A homemade 86-minute epic space adventure, conceived, written, played, sung, and illustrated by an amateur musician in his bedroom in Hull, England, from 1979 to 1985, and reissued here for the first time. When Alan Jefferson heard The War of the Worlds, he thought he could make something similar, maybe better. This was in 1979. So, he set about it, with limited equipment — a Moog, a reel-to-reel, a guitar, and some pedals. Six years later, in 1985, Galactic Nightmare was finished, and made available to readers of the magazines Future Music and CU Amiga. Via Jefferson’s advertisement, one could buy a 90-minute chrome cassette of the album, complete with poster and storyfile for £7.99 plus £1 postage. Very few people bought it, but one of the writers for Future Music, Dave Robinson, liked the preview copy that he received. He started playing it for a few people. One of those was a guy called Dave Green, who eventually played it for Stewart Lee in the 1990s. All of them found Galactic Nightmare an addictive, unforgettable musical experience. In 2014, Stewart Lee sent a small snippet of Galactic Nightmare to Jonny Trunk, who, a few months later, wrote to the address in the 1986 advertisement. Two days later Alan Jefferson got in touch, and this double LP reissue of Galactic Nightmare is the result. Jefferson wrote the story, narrated the story, wrote and played the music, sang the songs, and made the artwork, poster, storyfile, et cetera, sometimes fighting against faulty instruments and a dodgy tape machine. Galactic Nightmare is a totally unique recording, joyous in its attempt to create something absolutely epic with very few resources and charming in its attention to detail and almost folk-like naiveté. A great example of an amateur being inspired to make something, getting on with it, sticking with it, and ultimately creating an album that few people will forget once they have heard it. Presented in gatefold matte varnished sleeve bearing the original Galactic Nightmare poster; includes original Galactic Nightmare graphics, plans, musical notation, early sketches, advertisements, et cetera inside the gatefold; notes by Alan Jefferson, Jonny Trunk, Stewart Lee, and Dave Green; and complete storyfile with original illustrations across all four sides of the printed inner sleeves.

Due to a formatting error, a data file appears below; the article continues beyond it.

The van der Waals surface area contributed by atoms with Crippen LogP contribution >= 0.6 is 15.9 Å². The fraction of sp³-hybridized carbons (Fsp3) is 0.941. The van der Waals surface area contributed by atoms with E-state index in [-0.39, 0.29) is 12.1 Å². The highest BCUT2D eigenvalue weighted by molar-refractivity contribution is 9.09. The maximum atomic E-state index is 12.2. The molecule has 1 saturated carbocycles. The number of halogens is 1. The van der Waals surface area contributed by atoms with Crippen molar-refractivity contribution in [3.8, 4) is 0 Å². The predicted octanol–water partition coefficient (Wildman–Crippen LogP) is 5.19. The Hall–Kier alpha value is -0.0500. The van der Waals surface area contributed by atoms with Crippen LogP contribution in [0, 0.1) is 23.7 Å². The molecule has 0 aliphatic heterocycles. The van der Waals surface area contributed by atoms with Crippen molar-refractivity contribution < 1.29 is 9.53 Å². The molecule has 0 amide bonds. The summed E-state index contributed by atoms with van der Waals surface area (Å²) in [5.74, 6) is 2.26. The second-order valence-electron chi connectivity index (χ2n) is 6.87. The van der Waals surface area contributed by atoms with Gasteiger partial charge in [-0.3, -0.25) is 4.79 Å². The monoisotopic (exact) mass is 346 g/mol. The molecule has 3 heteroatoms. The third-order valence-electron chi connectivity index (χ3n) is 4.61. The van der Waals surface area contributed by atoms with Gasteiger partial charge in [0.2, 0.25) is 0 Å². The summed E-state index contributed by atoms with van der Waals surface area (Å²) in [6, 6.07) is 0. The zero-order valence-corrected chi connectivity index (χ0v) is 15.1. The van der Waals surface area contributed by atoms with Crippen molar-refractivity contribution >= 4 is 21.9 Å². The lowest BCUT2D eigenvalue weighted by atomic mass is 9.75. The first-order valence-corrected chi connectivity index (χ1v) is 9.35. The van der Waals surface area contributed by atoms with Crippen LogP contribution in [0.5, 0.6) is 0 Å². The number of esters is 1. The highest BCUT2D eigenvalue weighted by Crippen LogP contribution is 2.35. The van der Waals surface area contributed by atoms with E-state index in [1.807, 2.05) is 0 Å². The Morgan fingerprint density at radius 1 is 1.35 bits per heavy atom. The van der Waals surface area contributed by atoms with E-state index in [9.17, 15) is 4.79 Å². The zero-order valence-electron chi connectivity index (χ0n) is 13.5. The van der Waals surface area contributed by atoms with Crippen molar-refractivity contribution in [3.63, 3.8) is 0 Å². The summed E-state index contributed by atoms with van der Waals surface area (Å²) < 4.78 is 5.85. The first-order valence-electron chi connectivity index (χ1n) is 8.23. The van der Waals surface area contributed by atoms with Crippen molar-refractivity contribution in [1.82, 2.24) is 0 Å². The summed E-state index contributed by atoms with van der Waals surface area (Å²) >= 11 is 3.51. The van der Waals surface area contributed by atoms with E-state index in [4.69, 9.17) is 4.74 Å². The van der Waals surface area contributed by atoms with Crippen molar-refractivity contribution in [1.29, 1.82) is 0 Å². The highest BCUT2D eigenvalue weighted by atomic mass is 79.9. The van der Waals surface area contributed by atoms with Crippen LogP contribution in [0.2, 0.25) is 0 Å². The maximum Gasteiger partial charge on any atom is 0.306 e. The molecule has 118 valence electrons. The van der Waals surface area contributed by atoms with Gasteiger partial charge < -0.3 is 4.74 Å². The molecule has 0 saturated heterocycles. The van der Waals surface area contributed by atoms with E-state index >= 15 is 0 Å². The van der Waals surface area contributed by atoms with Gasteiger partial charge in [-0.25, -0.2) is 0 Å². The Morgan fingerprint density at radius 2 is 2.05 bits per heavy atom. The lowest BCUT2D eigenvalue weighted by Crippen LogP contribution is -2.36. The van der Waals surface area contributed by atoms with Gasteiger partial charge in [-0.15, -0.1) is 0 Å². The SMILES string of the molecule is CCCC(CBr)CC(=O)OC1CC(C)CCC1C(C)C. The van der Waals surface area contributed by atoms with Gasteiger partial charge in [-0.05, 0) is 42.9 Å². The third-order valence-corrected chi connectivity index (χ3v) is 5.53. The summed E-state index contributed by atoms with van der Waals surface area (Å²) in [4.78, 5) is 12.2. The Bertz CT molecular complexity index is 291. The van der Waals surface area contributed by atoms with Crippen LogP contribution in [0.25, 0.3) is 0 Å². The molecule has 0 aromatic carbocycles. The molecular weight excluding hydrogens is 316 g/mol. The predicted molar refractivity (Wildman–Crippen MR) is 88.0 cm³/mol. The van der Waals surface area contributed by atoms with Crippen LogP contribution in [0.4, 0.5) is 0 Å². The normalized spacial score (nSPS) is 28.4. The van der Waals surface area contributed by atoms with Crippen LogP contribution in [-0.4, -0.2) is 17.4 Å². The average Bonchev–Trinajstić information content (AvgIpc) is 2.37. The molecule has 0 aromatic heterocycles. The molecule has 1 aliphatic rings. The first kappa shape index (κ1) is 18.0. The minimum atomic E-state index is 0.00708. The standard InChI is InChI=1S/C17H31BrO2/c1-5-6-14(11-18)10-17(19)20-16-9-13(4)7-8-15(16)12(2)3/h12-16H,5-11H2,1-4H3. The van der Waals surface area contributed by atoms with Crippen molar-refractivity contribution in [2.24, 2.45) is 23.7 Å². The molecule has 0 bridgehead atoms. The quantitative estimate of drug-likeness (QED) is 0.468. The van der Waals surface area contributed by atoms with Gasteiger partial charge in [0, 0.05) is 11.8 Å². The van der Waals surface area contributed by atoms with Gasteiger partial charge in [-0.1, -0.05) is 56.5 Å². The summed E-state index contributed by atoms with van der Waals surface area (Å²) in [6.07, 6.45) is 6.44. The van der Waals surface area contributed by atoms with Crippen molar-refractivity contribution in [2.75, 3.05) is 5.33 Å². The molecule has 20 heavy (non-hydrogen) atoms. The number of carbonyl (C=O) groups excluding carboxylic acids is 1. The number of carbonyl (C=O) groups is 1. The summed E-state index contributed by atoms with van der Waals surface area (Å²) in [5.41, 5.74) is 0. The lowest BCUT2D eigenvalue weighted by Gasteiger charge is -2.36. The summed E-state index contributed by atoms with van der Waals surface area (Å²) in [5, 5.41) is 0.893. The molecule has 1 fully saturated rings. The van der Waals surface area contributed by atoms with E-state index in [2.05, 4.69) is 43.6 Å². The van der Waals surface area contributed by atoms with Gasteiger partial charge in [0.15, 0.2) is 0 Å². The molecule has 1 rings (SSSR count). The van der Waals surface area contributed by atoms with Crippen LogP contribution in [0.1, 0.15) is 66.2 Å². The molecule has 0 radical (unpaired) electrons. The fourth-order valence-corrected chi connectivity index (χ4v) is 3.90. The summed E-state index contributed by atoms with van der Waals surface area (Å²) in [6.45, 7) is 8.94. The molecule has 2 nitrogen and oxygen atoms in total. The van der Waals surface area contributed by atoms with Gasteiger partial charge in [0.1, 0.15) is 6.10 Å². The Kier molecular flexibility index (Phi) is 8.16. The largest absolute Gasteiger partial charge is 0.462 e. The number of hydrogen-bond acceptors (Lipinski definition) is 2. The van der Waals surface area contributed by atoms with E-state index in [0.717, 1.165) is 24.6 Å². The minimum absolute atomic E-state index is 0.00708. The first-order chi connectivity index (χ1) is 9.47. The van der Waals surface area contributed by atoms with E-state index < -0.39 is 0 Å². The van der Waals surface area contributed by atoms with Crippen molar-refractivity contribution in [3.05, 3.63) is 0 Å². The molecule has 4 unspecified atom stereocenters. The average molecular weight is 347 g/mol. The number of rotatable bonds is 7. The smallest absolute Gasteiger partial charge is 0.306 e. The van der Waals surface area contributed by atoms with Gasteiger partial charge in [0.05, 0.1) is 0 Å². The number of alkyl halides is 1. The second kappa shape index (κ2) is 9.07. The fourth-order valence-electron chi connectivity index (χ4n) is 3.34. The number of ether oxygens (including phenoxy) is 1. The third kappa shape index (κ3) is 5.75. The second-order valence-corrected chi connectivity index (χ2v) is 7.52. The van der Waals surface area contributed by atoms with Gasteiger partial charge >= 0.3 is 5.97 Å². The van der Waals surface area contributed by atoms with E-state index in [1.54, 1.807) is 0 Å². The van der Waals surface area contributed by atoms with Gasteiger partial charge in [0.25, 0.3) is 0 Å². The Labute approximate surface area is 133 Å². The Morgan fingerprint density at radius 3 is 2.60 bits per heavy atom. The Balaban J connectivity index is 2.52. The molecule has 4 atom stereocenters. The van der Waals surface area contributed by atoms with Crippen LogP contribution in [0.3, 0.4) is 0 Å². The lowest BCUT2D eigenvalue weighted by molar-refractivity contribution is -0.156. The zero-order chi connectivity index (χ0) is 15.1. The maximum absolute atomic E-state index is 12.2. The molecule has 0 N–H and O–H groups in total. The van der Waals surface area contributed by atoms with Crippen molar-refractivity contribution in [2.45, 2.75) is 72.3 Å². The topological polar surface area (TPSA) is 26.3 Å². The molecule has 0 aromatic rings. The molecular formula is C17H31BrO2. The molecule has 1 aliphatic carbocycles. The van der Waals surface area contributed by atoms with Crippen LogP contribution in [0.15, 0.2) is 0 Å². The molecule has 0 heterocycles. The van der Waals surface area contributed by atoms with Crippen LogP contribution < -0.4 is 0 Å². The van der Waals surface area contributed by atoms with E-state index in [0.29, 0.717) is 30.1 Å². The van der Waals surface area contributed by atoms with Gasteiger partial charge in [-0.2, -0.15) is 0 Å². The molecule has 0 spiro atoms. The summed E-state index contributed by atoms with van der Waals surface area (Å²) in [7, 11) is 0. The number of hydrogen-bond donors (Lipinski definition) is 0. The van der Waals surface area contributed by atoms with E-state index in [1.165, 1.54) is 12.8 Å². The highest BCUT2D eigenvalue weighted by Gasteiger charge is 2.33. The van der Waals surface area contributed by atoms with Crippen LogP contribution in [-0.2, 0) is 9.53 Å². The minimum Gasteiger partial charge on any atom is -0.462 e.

File Under: Electronic, Space Rock, Synth Pop, Weird Shit

la luz

La Luz: Weirdo Shrine (Hardly Art) LP